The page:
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EU wine reform draws anger over grubbing up.

EUROPEAN Union (EU) wine makers have attacked European Commission proposals to reform the EU wine common market regime--targeting with hostility plans to increase grubbing up. All participants at a European Parliament hearing agreed the EU wine system needs change, given current over-production and poor sales. But industry participants claimed that the EU should act to increase demand, not slash production; the Commission wants to grub up 400,000 hectares of the present 3.4 million hectares of EU vineyards. Patrick Agrain, representing France industry group for wine, vegetables, fruits and horticulture VINIFLHOR, said: "Such a de-capitalisation, without increasing competitivity, would simply result in ceding our place in the market to our competitors." He continued: "Our problem is not that we are producing too much, but that we are selling too little. The main factor of our difficulties is the import/export balance." Mr Agrain called for help on finding new markets and expanding existing ones.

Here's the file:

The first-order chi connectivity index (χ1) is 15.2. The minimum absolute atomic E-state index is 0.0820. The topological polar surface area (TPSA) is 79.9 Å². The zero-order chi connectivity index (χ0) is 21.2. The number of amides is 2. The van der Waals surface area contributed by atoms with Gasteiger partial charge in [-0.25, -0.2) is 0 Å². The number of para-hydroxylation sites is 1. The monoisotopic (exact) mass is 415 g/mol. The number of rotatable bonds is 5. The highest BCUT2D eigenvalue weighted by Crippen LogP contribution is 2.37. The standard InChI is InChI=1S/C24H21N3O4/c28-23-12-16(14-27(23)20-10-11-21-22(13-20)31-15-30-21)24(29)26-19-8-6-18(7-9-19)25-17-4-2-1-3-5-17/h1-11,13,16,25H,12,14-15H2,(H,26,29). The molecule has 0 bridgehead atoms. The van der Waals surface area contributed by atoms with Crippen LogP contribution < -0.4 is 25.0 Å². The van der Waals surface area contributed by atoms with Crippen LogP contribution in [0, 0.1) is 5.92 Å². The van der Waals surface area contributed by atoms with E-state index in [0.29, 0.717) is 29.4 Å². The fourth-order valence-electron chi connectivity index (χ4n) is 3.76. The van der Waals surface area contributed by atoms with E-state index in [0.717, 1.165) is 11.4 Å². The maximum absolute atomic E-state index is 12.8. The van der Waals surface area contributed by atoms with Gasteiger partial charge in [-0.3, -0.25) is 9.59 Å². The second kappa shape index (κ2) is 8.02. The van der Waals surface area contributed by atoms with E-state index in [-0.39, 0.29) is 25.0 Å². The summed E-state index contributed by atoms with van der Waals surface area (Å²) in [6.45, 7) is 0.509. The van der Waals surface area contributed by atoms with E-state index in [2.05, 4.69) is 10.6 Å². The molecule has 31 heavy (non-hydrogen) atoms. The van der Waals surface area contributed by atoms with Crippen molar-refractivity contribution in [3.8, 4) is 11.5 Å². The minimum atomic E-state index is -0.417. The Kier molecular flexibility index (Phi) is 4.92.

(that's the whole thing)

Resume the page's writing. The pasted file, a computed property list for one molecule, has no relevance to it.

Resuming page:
Portugal's Joao Vieira, from his country's Confederagao Nacional da Agricultura, went further, calling the Commission proposal "a threat to the European wine industry." However, the European Commission's agriculture deputy director general Lars Hoelgaard argued that the Commission's offer of subsidised grubbing up offered vintners the chance to leave the wine market before major liberalisation. In a debate on the Commission's proposal to allow wine-making practices such as adding wood-chips to EU-made wines, Jose Ramon Fernandez Barrero, Secretary General of CEEV (Comite europeen des Entreprises Vin) called for wine labels to "explain the exact characteristics of the product," to highlight wines with additives.
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Author:Nuthall, Keith
Publication:International News Services.com
Date:Jul 1, 2006
Words:257
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